I’ve been researching slow-feeders for my ponies, and one article approached the subject from the perspective of minimizing hay waste. For me, of course, the attraction of slow feeders is about slowing down feed consumption since my easy keeping ponies can vacuum up a day’s worth of hay in no time and then look for other ways, often mischievous, to fill their day. I realized in the course of my research, though, how often easy-keeping is simplified to just thriftiness when in fact there are two other prongs that I feel are part of easy-keeping. (I’ll be writing up my slow-feeder research findings in the next issue of The Partnered Pony™ Inquirer.)
My three-pronged take on easy-keeping is very practical and comes from my interest in sustainability. Each of the prongs supports self-sufficiency, economy, and durability. The prong that has to do with slow-feeders is thriftiness. Thriftiness is about making efficient use of feed and not requiring much feed per pound of body weight. It also means that forage and/or hay is often sufficient; supplemental grain or energy feed isn’t necessarily required.
Easy keeping, though, also includes other aspects of low-overhead keep. For instance, good feet are imperative so that farrier bills are minimal and going barefoot is an option. This second prong of easy-keeping is important because it allows owners a chance to take care of their equines’ hooves themselves rather than relying on someone experienced with forges and horseshoes.
Hardiness is the third prong of easy-keeping, and again it is often used as a synonym but in fact is specifically about the ability to endure difficult environmental conditions, both continuously and in particular circumstances. For instance, hardiness helps my ponies not only deal with our long, cold, snowy winters but also those occasional extreme cold spells when temperatures are well below zero. I am still amazed when I see the ponies standing in the open with snow on their backs when I know they could have been in a shed out of the storm.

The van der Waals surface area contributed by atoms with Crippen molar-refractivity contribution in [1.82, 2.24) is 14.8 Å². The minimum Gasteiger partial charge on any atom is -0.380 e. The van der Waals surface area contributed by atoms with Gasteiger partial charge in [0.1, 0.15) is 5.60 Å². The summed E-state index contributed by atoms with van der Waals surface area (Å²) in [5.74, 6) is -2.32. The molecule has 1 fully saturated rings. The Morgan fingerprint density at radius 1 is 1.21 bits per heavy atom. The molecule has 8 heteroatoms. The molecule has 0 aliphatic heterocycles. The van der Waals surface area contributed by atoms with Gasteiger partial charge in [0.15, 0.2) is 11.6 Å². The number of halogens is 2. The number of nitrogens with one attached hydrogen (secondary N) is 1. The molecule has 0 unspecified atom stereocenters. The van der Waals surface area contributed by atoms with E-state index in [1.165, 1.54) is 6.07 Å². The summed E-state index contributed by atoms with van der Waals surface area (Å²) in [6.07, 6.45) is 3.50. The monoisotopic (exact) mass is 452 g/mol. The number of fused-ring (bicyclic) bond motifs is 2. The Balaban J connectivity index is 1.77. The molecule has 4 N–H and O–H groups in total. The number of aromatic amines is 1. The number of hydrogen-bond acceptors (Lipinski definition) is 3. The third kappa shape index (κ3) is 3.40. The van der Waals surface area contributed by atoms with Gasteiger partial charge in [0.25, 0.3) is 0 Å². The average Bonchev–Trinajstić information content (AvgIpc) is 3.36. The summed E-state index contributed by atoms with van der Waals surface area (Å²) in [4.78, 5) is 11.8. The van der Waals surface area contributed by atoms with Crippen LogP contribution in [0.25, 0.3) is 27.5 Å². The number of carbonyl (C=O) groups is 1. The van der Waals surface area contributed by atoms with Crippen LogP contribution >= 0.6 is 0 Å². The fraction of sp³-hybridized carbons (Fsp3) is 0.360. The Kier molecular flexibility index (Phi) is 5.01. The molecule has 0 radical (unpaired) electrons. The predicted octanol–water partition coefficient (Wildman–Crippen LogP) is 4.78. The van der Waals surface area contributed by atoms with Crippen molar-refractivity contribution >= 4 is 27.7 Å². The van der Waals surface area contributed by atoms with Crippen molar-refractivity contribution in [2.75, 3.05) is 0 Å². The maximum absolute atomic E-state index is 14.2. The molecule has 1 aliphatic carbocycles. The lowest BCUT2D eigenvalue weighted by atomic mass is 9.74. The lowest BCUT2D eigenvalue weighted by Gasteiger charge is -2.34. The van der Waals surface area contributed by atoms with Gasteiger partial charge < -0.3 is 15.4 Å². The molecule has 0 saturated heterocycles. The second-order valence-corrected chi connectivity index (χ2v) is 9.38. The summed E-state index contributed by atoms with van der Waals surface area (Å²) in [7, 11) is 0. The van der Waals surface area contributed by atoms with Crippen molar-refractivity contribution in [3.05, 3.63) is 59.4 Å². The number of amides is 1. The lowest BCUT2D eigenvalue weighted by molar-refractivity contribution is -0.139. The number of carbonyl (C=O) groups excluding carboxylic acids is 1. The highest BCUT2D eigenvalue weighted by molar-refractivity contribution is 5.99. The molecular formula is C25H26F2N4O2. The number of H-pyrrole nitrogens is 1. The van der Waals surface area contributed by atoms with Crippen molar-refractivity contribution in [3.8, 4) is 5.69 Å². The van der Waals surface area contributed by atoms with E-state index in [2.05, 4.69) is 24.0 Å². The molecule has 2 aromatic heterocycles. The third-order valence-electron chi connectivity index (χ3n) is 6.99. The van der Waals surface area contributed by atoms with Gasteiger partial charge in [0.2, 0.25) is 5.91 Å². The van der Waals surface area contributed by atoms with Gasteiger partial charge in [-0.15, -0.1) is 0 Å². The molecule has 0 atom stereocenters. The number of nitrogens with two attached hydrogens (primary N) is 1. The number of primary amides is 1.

Thriftiness, good feet, and hardiness, then, are the three prongs of easy-keeping. And while these prongs are often admired, easy-keepers, of course, sometimes require special management, especially to address their thriftiness (hence my interest in slow feeders). (Issue 7 of The Partnered Pony™ Inquirer addressed a related topic: Equine Metabolic Syndrome.)
Personally, I wouldn’t trade my easy-keepers for anything. Their ability to not only survive but thrive in the extremes of high altitude in the Rocky Mountains of Colorado lets me keep them in my life. And for that I am grateful daily.
© Jenifer Morrissey, 2014